- More food is not the same as less hunger. Food security is not simply about inadequate production of food; it's about access to local resources and nutritious food for all. Efforts to address global food security should focus on the real issue of supporting the majority of the world’s farmers who are small scale farmers who, for example, produce 70 per cent of Africa’s food supply.
- Irish produce is not helping to ‘feed the world’. In net calorie terms Ireland is importing food rather than exporting it, enough to feed over a million people. The vast majority of Ireland’s production goes to other developed countries, mainly in Europe. While demand for meat and dairy is rising in developing countries, increasing Irish production does not help vulnerable communities whose food needs are either already insecure or whose ability to grow or access food is threatened by climate change. And even when Irish exports do go to developing countries, they are expensive products aimed at the middle classes.
Does the Paris Agreement include the need to protect food production? Does this mean that Ireland’s agriculture sector should not have to reduce emissions?
The impact of climate change on food is addressed in the Paris Agreement but there is no suggestion that agriculture, or any sector for that matter, should simply be given a free pass in reducing its polluting emissions!
- The Paris Agreement includes high level goals which, importantly, are set out in the context of sustainable development and efforts to eradicate poverty. One of these is to respond to the threat of climate change by ‘[i]ncreasing the ability to adapt to […] adverse impacts […] and foster climate resilience and low greenhouse gas emissions development, in a manner that does not threaten food production’. [Article 2(1)(b)]
- The Paris Agreement does not mention specific sectors when it talks about emissions reductions. It rather leaves it to states to address individual sectors. The Agreement sets out how states must prepare and update their national commitments and rapidly reduce emissions to achieve specific long-term goals.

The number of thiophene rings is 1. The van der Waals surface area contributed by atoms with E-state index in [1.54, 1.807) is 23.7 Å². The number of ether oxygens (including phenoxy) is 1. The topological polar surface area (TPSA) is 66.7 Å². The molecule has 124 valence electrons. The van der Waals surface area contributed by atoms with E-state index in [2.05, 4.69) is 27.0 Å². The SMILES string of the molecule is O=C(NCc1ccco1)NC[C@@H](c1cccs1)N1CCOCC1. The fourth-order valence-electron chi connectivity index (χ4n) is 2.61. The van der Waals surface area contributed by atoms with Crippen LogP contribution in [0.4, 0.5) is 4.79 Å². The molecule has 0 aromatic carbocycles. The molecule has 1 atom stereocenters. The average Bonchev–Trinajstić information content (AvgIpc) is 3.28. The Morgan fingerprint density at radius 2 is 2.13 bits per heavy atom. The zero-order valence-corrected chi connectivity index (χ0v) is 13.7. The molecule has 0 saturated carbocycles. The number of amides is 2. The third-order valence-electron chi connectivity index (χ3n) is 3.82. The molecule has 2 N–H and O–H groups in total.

- Unsurprisingly, when it comes to food in the Paris Agreement, the priority is not about protecting meat and dairy exports from developed countries. The Agreement is very clear - the focus must be on those who do not have access to food, as well as on the severe effects of climate change on agriculture: it is noted in the explanatory preamble that in signing up to the Agreement, states ‘[r]ecogniz[e] the fundamental priority of safeguarding food security and ending hunger, and the particular vulnerabilities of food production systems to the adverse impacts of climate change.
Is it a case of either having a vibrant agricultural sector or taking action on climate change? Do we simply have to choose one or the other?
This type of false opposition is one of the most damaging interpretations of action on climate change in Ireland and must be left behind.
- It has been suggested that the development of the rural economy (meat and dairy production in particular) must be balanced against the environmental objective of reducing emissions. This appeal to balance puts forward the false thinking that the development of Irish agriculture and climate action is a ‘zero-sum game’, and assumes emissions reductions and a resilient rural economy are inherently in conflict.